Trade Briefing Paper No. 28

Trade, Protectionism, and the U.S. Economy: Examining the Evidence

By Robert Krol
September 16, 2008

The expansion of international trade has provided considerable benefits to the United States and its trading partners. Yet the growth of trade also raises concerns about its impact on domestic firms and their workers.

This study surveys the economic research on the causes of expanded international trade, the benefits of trade, the impact of trade on employment and wages, and the cost of international trade restrictions. The findings include the following:

  • Income growth accounts for two-thirds of the growth in global trade in recent decades, trade liberalization accounts for one-quarter, and lower transportation costs make up the remainder.
  • Trade expansion has fueled faster growth and raised incomes in countries that have liberalized. A 1-percentage point gain in trade as a share of the economy raises per capita income by 1 percent. Global elimination of all barriers to trade in goods and services would raise global income by $2 trillion and U.S. income by almost $500 billion.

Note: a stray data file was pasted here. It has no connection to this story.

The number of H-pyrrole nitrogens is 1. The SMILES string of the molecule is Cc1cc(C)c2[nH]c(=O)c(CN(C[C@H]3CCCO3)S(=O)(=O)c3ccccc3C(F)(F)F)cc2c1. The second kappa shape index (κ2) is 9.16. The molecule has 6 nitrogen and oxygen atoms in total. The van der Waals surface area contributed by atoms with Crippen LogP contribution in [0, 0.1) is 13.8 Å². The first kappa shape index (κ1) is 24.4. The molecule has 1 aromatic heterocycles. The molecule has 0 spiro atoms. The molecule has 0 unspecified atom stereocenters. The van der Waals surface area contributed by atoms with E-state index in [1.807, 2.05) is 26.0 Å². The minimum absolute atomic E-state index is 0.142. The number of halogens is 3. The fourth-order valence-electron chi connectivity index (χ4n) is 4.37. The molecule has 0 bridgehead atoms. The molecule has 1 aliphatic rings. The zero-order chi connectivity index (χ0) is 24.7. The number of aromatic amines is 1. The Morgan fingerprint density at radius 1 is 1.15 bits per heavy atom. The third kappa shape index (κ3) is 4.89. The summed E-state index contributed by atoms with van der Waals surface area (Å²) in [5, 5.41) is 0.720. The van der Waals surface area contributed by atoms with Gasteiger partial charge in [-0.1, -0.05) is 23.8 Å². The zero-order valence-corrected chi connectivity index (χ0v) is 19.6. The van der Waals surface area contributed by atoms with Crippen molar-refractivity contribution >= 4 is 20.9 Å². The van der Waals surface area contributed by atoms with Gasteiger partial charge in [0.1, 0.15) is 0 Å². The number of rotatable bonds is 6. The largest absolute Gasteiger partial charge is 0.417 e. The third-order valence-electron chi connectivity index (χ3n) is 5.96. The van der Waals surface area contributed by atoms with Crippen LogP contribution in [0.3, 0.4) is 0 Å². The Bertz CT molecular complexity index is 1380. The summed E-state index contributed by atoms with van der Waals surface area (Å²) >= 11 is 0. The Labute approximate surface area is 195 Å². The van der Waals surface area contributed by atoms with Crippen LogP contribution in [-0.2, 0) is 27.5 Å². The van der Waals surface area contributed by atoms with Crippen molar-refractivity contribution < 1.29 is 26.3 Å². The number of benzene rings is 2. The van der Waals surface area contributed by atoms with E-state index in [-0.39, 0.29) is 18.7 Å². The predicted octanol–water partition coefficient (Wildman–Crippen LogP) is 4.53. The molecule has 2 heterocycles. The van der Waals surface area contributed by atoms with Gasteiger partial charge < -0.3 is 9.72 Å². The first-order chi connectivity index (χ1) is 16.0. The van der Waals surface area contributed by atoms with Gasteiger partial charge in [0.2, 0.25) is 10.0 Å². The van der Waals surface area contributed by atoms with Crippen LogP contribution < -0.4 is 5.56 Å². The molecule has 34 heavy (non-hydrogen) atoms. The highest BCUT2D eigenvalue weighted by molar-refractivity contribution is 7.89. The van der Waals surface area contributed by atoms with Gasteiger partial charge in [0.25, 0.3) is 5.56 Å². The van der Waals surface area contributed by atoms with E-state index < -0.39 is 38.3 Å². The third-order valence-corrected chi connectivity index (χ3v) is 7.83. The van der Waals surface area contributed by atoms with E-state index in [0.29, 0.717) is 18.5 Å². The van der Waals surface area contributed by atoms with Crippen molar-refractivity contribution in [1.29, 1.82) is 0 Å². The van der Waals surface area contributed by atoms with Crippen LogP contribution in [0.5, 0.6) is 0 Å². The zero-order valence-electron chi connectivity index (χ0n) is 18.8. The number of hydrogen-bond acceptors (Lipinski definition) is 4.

• Competition from trade delivers lower prices and more product variety to consumers. Americans are $300 billion better off today because of the greater product variety from imports.
  • International trade directly affects only 15 percent of the U.S. workforce. Most job displacement occurs in sectors that are not engaged in global competition. Net payroll employment in the United States has grown by 36 million in the past two decades, alongside a dramatic increase in imports of goods and services.
  • Expanding trade does not explain most of the growing gap between wages earned by skilled and unskilled workers. The relative decline in unskilled wages is mainly caused by technological changes that reward greater skills.
  • Trade barriers impose large, net costs on the U.S. economy. The cost to the economy per job saved in protected industries far exceeds the wages paid to workers in those jobs.

Read the Full Trade Briefing Paper

Robert Krol is a professor of economics at California State University, Northridge.